Seventh century England is a hodgepodge of warring Anglo-Saxon states filled with shifting alliances and treacherous grabs for royal power. Kings rise and fall, depending on Woden's Luck. Northumbria, the damp kingdom north of the River Humber, is a state riven with rivalries and kings determined to expand at any cost.
Women have no obvious role in a warrior society, but by using their wits, four women—two queens and two abbesses—make monumental changes. One woman marries a pagan king and successfully converts him to Christianity before he dies in battle. One becomes the most powerful abbess in Northumbria and holds the Great Synod at Whitby Abbey, which brings the kingdom back to the Roman Church. Another becomes queen and keeps political alliances strong despite different religious denominations. The fourth woman ushers in a new age by negotiating with kings and churchmen to establish one united church in the Northumbrian kingdom.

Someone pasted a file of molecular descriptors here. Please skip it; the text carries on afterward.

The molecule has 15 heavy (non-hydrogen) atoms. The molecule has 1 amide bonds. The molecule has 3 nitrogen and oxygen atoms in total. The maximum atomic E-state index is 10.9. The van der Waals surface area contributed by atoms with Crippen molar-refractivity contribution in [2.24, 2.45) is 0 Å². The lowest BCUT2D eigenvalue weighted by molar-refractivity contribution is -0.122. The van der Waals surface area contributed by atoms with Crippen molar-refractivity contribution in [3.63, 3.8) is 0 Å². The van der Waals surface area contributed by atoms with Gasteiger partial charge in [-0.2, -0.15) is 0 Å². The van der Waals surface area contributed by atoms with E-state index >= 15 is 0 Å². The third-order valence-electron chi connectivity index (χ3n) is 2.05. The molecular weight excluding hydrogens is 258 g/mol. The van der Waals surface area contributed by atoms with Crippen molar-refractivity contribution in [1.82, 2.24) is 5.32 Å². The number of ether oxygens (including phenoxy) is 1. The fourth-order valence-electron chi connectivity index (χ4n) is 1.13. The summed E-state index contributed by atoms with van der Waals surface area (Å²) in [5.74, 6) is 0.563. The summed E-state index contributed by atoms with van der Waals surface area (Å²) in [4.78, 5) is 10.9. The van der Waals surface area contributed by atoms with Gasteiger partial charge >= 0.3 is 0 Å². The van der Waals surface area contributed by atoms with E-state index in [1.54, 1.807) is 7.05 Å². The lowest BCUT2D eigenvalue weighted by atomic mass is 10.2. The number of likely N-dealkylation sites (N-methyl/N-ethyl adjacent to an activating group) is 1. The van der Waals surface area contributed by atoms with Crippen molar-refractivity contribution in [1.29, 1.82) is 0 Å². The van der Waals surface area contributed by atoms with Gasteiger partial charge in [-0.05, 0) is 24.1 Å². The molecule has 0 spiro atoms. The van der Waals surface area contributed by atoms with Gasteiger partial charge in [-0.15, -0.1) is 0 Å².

Based on true events and people, this is the story of Northumbria through the eyes of the most important women of their time.
Sandra writes historical fiction about courageous women who overcame discrimination. She also writes a weekly blog with entries relating to history, her travel experiences, and other topics that catch her attention. For more information about Sandra, visit her website www.sandrawagnerwright.com
As Hildeburg watches the new queen come ashore, her emotions range from excitement to curiosity. Why didn't the new queen wait for her husband the king to help her out of the boat? Who is this man dressed in black? Why did the queen bring so many of her own people with her from Kent? Will she change the status of the Northumbrian ladies? Ethelberga, the new queen, also experiences excitement as she takes her elevated social position and meets her husband for the first time. Is Ethelberga nervous? Resentful?
When the ships are well into the estuary, our men row out to meet them. The king’s thanes reach up to lift the queen’s ladies into the boats, but leave her escorts to climb down into the bobbing vessels. It takes three trips to bring the queen’s household ashore. The queen arrives last. King Edwin rushes to help her out of the vessel, but her own man, clad entirely in black, steps ashore first and gives her his hand. When the queen steps ashore, everyone but the king falls to one knee. She bows deeply to my uncle, and then stands silently with her handsfolded.